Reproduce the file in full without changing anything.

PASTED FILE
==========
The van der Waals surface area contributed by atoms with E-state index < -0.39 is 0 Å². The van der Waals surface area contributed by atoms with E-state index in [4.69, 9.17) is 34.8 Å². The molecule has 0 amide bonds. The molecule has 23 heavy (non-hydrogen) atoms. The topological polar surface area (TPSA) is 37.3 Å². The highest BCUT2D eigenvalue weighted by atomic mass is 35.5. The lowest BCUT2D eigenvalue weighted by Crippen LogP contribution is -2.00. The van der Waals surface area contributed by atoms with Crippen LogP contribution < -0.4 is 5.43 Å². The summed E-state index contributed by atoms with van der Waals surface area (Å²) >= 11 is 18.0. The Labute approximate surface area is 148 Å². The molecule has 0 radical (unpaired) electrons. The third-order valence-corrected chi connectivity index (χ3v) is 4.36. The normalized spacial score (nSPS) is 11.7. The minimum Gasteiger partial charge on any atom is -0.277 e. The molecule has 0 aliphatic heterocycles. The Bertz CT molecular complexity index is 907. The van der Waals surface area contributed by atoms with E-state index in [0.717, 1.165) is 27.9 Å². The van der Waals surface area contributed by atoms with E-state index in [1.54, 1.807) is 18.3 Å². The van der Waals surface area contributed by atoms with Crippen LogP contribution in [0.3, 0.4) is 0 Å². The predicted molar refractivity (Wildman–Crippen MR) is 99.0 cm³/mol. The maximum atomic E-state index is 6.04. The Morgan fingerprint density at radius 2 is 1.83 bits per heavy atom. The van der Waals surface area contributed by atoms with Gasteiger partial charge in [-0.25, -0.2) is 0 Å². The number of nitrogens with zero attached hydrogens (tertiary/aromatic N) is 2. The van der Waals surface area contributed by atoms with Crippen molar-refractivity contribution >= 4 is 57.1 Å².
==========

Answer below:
The van der Waals surface area contributed by atoms with E-state index < -0.39 is 0 Å². The van der Waals surface area contributed by atoms with E-state index in [4.69, 9.17) is 34.8 Å². The molecule has 0 amide bonds. The molecule has 23 heavy (non-hydrogen) atoms. The topological polar surface area (TPSA) is 37.3 Å². The highest BCUT2D eigenvalue weighted by atomic mass is 35.5. The lowest BCUT2D eigenvalue weighted by Crippen LogP contribution is -2.00. The van der Waals surface area contributed by atoms with Crippen LogP contribution < -0.4 is 5.43 Å². The summed E-state index contributed by atoms with van der Waals surface area (Å²) >= 11 is 18.0. The Labute approximate surface area is 148 Å². The molecule has 0 radical (unpaired) electrons. The third-order valence-corrected chi connectivity index (χ3v) is 4.36. The normalized spacial score (nSPS) is 11.7. The minimum Gasteiger partial charge on any atom is -0.277 e. The molecule has 0 aliphatic heterocycles. The Bertz CT molecular complexity index is 907. The van der Waals surface area contributed by atoms with E-state index in [0.717, 1.165) is 27.9 Å². The van der Waals surface area contributed by atoms with E-state index in [1.54, 1.807) is 18.3 Å². The van der Waals surface area contributed by atoms with Crippen LogP contribution in [0.3, 0.4) is 0 Å². The predicted molar refractivity (Wildman–Crippen MR) is 99.0 cm³/mol. The maximum atomic E-state index is 6.04. The Morgan fingerprint density at radius 2 is 1.83 bits per heavy atom. The van der Waals surface area contributed by atoms with Gasteiger partial charge in [-0.25, -0.2) is 0 Å². The number of nitrogens with zero attached hydrogens (tertiary/aromatic N) is 2. The van der Waals surface area contributed by atoms with Crippen molar-refractivity contribution >= 4 is 57.1 Å².